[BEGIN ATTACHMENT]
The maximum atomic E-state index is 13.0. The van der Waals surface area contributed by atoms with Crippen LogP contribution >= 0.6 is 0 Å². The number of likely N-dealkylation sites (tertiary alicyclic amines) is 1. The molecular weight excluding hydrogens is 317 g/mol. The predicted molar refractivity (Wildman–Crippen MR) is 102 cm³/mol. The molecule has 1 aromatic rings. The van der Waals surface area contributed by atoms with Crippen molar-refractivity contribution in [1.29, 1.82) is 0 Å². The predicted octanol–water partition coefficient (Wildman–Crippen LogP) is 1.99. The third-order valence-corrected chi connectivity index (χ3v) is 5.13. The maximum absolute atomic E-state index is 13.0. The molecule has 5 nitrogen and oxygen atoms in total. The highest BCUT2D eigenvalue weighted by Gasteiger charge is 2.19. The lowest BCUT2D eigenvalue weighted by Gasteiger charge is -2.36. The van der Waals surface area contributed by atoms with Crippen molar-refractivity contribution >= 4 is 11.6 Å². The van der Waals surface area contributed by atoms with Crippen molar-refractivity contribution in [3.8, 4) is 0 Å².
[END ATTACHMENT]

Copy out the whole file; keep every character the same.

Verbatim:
The maximum atomic E-state index is 13.0. The van der Waals surface area contributed by atoms with Crippen LogP contribution >= 0.6 is 0 Å². The number of likely N-dealkylation sites (tertiary alicyclic amines) is 1. The molecular weight excluding hydrogens is 317 g/mol. The predicted molar refractivity (Wildman–Crippen MR) is 102 cm³/mol. The molecule has 1 aromatic rings. The van der Waals surface area contributed by atoms with Crippen molar-refractivity contribution in [1.29, 1.82) is 0 Å². The predicted octanol–water partition coefficient (Wildman–Crippen LogP) is 1.99. The third-order valence-corrected chi connectivity index (χ3v) is 5.13. The maximum absolute atomic E-state index is 13.0. The molecule has 5 nitrogen and oxygen atoms in total. The highest BCUT2D eigenvalue weighted by Gasteiger charge is 2.19. The lowest BCUT2D eigenvalue weighted by Gasteiger charge is -2.36. The van der Waals surface area contributed by atoms with Crippen molar-refractivity contribution >= 4 is 11.6 Å². The van der Waals surface area contributed by atoms with Crippen molar-refractivity contribution in [3.8, 4) is 0 Å².